“It is a challenge that we in the Revenue Commissioners constantly have to address,” he said at the time. “There is what we call aggressive tax planning. Some of the advisers in the accountancy firms look at us blankly and cannot understand the concept of aggressive tax planning, as they see it as very sensible advice.”

A new kind of tax planning

Such tax planning still exists, but the scope for it is more limited in the past. Current tax relief schemes such as the Employment Investment Incentive Scheme (EIIS), which encourages people to provide equity-based finance to trading companies, offer significant relief but generally does involve a significant risk for investors. If the company goes belly-up, it looses its capital. Pensions relief is still generous. And controversy continues about special tax deals available to some senior multinational executives who come to work in Ireland. The Commission on Tax and Welfare recommended a more stringent regime of putting sunset dates on tax reliefs and subjecting them to more rigorous and regular analysis.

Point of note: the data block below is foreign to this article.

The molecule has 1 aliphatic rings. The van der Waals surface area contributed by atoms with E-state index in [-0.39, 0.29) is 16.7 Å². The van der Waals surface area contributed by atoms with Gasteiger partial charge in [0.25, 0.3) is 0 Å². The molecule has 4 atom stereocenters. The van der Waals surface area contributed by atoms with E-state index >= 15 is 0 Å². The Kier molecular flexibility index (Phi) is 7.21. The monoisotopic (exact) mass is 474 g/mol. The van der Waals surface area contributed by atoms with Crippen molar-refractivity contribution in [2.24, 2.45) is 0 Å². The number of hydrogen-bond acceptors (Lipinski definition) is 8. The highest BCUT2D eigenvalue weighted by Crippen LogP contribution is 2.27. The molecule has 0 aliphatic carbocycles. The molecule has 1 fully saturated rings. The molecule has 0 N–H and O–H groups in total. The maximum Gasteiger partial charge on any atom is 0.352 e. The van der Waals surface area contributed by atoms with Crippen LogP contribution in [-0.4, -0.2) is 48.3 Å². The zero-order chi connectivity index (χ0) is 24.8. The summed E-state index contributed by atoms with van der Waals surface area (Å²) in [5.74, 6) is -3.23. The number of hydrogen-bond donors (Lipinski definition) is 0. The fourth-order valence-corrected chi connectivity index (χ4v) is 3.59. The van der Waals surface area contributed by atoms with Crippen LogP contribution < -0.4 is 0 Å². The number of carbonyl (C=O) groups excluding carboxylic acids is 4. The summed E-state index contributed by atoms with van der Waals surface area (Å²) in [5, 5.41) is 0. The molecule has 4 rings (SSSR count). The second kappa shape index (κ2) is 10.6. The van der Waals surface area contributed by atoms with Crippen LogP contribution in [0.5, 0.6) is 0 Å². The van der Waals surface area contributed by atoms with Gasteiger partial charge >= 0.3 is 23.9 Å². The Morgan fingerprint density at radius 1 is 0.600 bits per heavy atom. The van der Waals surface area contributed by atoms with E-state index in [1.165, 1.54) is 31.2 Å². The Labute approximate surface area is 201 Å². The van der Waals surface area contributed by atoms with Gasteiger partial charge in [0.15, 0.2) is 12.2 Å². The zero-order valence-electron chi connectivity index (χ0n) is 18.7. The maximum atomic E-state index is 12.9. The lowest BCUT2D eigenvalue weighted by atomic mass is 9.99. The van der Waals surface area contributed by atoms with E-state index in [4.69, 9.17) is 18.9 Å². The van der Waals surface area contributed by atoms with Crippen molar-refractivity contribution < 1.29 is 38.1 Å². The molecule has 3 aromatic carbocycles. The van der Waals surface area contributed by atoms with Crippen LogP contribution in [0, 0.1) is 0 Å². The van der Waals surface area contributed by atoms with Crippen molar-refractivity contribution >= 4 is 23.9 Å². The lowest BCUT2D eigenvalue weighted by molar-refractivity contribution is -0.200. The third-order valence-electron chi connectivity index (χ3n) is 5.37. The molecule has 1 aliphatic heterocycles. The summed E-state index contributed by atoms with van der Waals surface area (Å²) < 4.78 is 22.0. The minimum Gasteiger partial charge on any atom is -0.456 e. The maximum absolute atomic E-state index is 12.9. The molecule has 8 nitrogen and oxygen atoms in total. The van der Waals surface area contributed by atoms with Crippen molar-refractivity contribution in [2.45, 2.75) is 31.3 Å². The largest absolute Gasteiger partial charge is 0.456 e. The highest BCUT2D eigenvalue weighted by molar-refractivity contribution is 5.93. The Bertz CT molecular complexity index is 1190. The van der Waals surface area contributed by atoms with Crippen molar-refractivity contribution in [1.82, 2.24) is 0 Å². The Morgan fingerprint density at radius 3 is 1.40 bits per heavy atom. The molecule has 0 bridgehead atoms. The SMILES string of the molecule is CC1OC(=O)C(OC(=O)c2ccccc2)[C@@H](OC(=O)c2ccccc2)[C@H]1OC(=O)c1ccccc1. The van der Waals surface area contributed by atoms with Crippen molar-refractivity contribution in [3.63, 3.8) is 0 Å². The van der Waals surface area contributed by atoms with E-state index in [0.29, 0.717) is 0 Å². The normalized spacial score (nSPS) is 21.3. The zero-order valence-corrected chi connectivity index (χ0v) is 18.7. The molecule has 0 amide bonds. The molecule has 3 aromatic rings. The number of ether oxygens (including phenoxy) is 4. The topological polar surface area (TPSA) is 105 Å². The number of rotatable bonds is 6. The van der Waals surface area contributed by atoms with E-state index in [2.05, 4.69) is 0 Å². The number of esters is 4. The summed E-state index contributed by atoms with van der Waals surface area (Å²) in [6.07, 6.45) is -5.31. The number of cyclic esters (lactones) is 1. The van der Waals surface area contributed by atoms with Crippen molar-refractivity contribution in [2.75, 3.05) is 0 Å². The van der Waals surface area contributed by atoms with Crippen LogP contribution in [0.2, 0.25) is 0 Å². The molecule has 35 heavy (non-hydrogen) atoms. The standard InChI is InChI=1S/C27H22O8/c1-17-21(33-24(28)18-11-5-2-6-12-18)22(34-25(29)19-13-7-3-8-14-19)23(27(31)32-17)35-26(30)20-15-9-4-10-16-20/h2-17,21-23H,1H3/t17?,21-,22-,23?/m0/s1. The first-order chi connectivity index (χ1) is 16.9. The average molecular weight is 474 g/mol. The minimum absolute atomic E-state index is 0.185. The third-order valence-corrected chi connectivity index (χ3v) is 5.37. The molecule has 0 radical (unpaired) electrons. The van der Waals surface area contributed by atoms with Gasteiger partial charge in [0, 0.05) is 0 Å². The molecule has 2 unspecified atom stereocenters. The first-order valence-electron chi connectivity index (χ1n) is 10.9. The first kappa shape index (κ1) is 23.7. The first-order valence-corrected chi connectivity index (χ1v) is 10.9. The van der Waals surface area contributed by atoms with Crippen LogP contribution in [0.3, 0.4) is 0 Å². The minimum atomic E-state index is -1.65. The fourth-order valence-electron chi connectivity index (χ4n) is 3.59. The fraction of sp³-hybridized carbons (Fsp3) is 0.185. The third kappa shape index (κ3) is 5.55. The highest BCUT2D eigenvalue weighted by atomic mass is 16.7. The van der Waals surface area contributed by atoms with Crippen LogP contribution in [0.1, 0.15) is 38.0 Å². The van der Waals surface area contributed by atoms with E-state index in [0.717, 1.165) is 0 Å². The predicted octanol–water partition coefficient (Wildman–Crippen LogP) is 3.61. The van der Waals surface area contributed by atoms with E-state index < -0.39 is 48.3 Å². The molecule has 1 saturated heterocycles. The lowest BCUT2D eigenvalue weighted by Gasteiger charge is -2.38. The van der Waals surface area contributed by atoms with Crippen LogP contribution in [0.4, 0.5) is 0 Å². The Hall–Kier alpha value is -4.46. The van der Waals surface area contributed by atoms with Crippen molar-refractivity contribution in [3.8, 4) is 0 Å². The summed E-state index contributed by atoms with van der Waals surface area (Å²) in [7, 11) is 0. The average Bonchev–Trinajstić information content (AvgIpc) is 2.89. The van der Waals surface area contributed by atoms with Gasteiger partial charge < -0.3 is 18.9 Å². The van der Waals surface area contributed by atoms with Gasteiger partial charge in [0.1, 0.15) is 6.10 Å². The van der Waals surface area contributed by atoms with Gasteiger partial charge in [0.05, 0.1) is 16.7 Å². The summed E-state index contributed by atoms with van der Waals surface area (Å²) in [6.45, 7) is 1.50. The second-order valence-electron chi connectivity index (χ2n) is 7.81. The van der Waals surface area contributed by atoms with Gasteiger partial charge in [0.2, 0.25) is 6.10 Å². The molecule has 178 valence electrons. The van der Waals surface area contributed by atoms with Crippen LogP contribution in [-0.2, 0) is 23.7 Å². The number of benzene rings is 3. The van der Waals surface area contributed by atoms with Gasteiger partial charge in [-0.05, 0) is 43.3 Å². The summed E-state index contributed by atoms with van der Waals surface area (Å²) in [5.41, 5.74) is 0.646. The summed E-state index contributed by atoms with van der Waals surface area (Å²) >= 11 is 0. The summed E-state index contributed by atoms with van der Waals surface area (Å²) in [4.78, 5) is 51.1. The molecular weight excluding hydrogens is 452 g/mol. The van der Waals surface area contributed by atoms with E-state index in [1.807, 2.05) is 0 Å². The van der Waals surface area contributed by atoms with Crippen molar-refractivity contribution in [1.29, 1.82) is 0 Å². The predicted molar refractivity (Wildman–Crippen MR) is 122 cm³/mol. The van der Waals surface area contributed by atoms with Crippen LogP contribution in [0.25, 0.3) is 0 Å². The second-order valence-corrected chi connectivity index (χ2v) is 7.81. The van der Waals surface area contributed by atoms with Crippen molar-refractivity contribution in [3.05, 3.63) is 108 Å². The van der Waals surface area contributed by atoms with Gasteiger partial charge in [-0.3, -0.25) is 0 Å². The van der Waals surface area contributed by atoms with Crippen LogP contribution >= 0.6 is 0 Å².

But the bottom line is that the income tax system is now increasingly reliant on higher earners. The effective tax rate on a single person earning €100,000 is now 36.4 per cent or 39 per cent for someone earning €120,000. The top 1 per cent of earners – those earning over €250,000 a year – will pay 21 per cent of total income tax and USC, while the top 10 per cent will pay 62 per cent of the tax and USC.

Scope for those who remain tax resident in the Republic to reduce their tax bill still exists, but it is more limited than in the past, while the international exchange of information among Revenue authorities has been recognised as a key factor in reducing the ability of rich individuals to hide money in one jurisdiction without the knowledge of the other. Even formerly closed regimes such as Switzerland are now part of this network.

The Commission on Tax and Welfare did, of course, point to another area of inequity. And that is wealth. While the income tax system is highly progressive, taxation of wealth in Ireland is low by international standards. This has led some parties, such as Sinn Féin, to champion a wealth tax. The commission felt a better approach was to reform and ramp up existing taxes in areas such as capital gains, property and inheritance. This is highly controversial territory, but this is where the big remaining inequities in our tax system lie, rather than in the area of taxation of what people earn.